Q&A: Mautino set to become third Illinois auditor general

SPRINGFIELD, Ill. (AP) - Frank Mautino knows a thing or two about audits. The state representative from Spring Valley, chosen last week to become the third auditor general in Illinois history, estimates he's read 2,000 of them, detailing waste, mismanagement, and sloppiness, in 18 years as a member of the Audit Commission that reviews those checks of government operations and recommends changes.

The Legislature appointed him for a 10-year term to replace William Holland, who served 23 years. Like Holland, Mautino is a Democrat - deputy majority leader to House Speaker Michael Madigan. Mautino insists he'll be impartial as head of the office that issues about 150 audits a year, with regular reviews of state agencies and their financial records, compliance with state and federal laws, and performance of programs.

Mautino discussed the appointment last week with The Associated Press. Here are edited excerpts:

Q: How would you describe the job of auditor general?

A: It is the only truly independent set of eyes on state government spending, answers only to the taxpayers, and brings problems that have been found through the process of audit back to the General Assembly which has been charged with making the policies to fix it. ... The 10-year term allows you to actually be independent; you're going to be there beyond a single administration.


Q: Why did you want this job?

A: My interest has always been transparency, finance and intergovernmental workings. ... I've always believed that if you wanted to understand how government works together, you had to sit on two committees. One is the Revenue Committee, and the other is the Audit Commission. You see where the money comes from and how it ultimately gets spent.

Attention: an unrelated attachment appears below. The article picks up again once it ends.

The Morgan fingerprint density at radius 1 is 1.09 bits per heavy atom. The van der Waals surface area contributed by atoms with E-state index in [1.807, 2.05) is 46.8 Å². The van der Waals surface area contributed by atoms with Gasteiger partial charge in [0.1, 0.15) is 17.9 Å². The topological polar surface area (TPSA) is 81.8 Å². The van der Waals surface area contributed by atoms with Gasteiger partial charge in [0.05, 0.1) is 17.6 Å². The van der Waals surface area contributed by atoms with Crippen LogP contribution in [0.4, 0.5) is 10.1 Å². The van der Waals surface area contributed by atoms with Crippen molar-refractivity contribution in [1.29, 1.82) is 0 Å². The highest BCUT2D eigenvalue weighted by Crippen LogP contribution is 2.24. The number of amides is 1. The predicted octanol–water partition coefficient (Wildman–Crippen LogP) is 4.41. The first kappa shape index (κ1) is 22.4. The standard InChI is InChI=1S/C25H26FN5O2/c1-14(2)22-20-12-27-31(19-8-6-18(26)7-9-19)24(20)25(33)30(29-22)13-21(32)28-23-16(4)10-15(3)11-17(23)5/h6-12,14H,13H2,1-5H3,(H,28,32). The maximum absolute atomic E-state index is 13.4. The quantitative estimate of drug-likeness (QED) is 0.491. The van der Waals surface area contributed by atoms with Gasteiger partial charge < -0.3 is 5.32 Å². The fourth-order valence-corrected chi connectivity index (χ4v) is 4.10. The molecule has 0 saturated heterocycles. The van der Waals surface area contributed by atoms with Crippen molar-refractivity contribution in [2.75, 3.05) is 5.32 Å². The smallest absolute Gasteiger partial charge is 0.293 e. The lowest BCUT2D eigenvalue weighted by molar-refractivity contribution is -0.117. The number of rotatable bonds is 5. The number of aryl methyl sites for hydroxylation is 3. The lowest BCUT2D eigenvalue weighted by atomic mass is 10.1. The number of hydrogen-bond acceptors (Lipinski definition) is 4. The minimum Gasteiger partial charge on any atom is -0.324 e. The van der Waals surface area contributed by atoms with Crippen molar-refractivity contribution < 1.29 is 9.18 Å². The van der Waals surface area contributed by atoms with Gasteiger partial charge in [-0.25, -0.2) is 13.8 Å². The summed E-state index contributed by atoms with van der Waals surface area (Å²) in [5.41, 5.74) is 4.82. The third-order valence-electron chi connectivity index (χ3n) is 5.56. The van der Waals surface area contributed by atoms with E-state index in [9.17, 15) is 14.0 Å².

Q: Holland was known as low-key, no-nonsense. He had one news conference in 23 years - in 2005 when former Gov. Rod Blagojevich's Department of Central Management Services attacked his credibility in denouncing an audit. What made him successful?

A: Holland was a role model. ... He handled uncomfortable situations, difficult situations, rough audits, with grace under pressure. The only time I can actually recall him in anger was the CMS audit and at that time, he was correct in what he did, and how professionally he answered a team of lawyers, with just he and (legal counsel) Rebecca Patton defending on the other side, and they won. Gotta be admired.


Q: You are part of the House Democratic leadership. Holland was a Democrat but built a reputation as unbiased. How do you do that?

A: The bills that I've run and the complex negotiations that I've done have always had geographic and partisan balance and I've found I got a better work product out of that. ... That's been one of my strengths that throughout the years I've taken pride in, that I can bring those groups together and keep it in a nonpartisan fashion.


Contact Political Writer John O'Connor at .

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